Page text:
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Security, stability are keys to making Apache Spark enterprise-ready

Apache Spark, an open source big data processing engine, is trying hard to become the new darling of big data. But is the technology enterprise-ready? The answer to that question is it’s getting there.

Databricks, founded by the inventors of Apache Spark to provide a commercial offering of the technology, made it clear at Spark Summit East in New York City that enterprise-readiness will be a major focus for the company over the next six to 12 months. In fact, the company has already started down the enterprise-readiness road. Last fall, Databricks began providing a limited cloud offering of Spark on Amazon S3.

“Our vision with Databricks Cloud was to solve these problems, provide an integrated environment, security and so forth,” said Patrick Wendell, a Databricks co-founder. But, he added, there’s more to do.

During a summit panel discussion, Martin Van Ryswyk, executive vice president of engineering at DataStax, advised Wendell to think security. “When people want [an] enterprise [version], they want the kind of meat and potatoes features of a platform,” Van Ryswyk said. “The really cool groundbreaking functionality has got to be there, but they want it with a couple of basics: You need security.”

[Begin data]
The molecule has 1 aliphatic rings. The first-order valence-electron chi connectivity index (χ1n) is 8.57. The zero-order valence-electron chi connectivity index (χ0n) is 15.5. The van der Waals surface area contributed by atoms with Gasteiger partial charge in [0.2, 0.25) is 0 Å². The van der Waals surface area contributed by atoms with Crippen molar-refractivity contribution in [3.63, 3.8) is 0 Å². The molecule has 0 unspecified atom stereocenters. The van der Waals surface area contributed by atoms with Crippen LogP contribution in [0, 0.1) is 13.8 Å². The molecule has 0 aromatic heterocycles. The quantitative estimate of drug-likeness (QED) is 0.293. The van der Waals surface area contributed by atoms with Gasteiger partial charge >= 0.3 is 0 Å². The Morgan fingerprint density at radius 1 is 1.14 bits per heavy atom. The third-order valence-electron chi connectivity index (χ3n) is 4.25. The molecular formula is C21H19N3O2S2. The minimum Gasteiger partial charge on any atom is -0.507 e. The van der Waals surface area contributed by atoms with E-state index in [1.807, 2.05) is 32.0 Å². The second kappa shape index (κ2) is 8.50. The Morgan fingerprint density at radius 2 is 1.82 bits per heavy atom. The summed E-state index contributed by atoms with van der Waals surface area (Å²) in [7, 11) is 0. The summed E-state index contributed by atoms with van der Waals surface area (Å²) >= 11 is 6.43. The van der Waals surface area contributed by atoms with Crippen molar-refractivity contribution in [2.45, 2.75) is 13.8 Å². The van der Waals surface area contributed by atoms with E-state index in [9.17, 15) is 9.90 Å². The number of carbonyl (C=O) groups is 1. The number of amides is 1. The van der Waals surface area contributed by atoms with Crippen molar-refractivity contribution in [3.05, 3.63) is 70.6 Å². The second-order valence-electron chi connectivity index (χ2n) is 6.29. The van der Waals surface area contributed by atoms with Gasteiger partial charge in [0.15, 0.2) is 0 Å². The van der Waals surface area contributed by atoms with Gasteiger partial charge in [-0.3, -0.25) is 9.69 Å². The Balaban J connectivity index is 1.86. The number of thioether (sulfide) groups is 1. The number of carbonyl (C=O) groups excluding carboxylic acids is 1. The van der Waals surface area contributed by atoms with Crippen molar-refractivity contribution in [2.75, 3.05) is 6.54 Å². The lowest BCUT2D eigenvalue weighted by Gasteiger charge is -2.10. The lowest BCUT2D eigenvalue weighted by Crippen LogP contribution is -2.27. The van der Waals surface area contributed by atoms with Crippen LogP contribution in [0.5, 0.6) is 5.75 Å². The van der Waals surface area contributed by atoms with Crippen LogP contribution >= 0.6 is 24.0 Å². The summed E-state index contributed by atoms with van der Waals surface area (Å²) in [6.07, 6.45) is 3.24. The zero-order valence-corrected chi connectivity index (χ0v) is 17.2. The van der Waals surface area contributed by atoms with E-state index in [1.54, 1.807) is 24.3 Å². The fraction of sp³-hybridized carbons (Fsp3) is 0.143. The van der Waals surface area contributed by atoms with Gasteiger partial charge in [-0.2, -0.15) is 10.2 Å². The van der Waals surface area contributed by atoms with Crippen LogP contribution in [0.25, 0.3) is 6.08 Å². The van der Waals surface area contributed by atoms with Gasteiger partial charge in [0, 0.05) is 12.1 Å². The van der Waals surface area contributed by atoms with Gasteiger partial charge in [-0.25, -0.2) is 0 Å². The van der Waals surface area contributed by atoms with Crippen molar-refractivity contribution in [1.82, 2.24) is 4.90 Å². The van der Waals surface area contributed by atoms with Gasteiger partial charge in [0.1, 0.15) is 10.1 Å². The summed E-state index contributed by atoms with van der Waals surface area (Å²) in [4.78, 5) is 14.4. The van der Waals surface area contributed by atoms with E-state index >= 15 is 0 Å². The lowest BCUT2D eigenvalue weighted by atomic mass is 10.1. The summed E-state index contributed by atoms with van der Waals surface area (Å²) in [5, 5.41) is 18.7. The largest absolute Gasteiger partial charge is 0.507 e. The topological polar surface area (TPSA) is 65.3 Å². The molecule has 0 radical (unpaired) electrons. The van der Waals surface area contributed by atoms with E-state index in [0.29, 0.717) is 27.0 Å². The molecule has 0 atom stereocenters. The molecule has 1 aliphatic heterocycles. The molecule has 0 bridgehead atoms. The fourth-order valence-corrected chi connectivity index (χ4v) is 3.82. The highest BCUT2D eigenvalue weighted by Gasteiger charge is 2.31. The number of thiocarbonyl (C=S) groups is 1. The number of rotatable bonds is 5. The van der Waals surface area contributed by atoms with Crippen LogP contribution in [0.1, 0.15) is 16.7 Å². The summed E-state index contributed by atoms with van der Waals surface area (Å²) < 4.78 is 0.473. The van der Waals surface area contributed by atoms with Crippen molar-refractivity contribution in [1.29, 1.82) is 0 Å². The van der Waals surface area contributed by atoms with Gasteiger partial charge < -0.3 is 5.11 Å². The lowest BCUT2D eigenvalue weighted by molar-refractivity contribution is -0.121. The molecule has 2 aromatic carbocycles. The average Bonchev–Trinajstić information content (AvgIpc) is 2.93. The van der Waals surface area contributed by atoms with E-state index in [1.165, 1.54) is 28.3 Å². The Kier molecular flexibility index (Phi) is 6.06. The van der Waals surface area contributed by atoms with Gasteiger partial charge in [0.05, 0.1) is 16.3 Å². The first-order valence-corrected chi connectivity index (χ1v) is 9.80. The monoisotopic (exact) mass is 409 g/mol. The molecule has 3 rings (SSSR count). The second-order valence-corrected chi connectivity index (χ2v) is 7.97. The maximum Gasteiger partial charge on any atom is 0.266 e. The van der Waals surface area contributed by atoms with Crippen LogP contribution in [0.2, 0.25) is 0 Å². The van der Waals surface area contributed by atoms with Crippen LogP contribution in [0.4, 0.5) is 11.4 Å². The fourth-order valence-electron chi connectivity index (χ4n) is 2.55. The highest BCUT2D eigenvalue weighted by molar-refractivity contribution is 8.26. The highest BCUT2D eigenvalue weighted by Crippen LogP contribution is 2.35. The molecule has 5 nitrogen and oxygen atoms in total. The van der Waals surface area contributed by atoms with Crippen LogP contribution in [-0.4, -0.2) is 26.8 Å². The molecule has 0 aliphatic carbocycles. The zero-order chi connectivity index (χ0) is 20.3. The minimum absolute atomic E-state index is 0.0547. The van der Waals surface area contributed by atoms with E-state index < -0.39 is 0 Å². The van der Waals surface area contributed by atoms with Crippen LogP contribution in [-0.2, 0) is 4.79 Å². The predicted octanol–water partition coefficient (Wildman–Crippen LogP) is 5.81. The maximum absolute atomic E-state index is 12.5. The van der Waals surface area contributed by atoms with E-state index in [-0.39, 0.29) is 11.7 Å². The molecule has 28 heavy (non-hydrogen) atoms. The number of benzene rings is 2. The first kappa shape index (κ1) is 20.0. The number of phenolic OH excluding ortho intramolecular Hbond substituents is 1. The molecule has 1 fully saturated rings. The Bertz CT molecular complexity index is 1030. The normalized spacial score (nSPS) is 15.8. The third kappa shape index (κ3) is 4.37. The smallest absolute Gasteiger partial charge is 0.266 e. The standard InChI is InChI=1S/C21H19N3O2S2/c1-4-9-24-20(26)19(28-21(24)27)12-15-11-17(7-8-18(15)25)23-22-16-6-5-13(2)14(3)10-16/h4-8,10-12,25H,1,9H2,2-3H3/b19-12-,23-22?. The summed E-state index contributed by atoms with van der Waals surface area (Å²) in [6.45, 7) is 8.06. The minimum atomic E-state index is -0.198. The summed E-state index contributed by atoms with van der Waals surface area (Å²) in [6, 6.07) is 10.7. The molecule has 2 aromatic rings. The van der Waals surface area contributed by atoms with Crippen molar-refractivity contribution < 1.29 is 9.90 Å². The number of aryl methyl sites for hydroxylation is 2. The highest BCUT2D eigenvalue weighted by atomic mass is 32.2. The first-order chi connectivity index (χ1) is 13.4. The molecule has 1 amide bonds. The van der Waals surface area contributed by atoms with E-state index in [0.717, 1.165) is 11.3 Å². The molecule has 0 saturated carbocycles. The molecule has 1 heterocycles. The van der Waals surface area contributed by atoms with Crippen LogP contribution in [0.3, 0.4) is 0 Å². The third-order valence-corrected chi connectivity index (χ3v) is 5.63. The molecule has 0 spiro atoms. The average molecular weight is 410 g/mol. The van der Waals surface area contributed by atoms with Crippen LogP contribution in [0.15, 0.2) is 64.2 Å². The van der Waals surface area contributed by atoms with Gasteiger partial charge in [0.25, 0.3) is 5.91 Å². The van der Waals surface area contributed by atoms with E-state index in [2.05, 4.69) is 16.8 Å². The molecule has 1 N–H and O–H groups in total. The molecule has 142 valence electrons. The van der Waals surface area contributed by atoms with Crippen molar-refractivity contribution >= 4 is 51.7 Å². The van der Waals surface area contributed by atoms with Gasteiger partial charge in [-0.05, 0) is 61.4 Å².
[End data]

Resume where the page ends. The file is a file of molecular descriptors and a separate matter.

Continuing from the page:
In more ways than one. Not only does the technology, itself, need to be secure, but the product has got to deliver in order to avoid putting its enterprise customers’ jobs in jeopardy. “They’re betting their company on you, and you can’t let them down,” Van Ryswyk said, “It’s got to be up, it’s got to be available, it’s got to be economical.”

Van Ryswyk knows what he’s talking about. He’s been helping make DataStax, a commercial provider of the open source distributed database system Apache Cassandra, enterprise-ready. “Over the last five years, we’ve taken Cassandra from a wild and wooly open source project to something that’s being used at some of the biggest companies in the world,” he Van Ryswyk said. DataStax customers include Netflix, Thomson Reuters, eBay and ING.

One practical tip?  Van Ryswyk said they test DataStax Enterprise on 1,000 nodes every day. “Under load, taking loads in and out of a cluster, injecting faults,” he said. “That’s the kind of things enterprises are going to do quickly.” He can back up the claim with his own experience with the technology. Three years ago when he joined DataStax, customers used 30- to 40-node clusters on average. Today, it’s not unheard of for customers to use 1,000-node clusters. “That happens quickly as you become a chosen technology. You’ve got to be ready for it,” he said.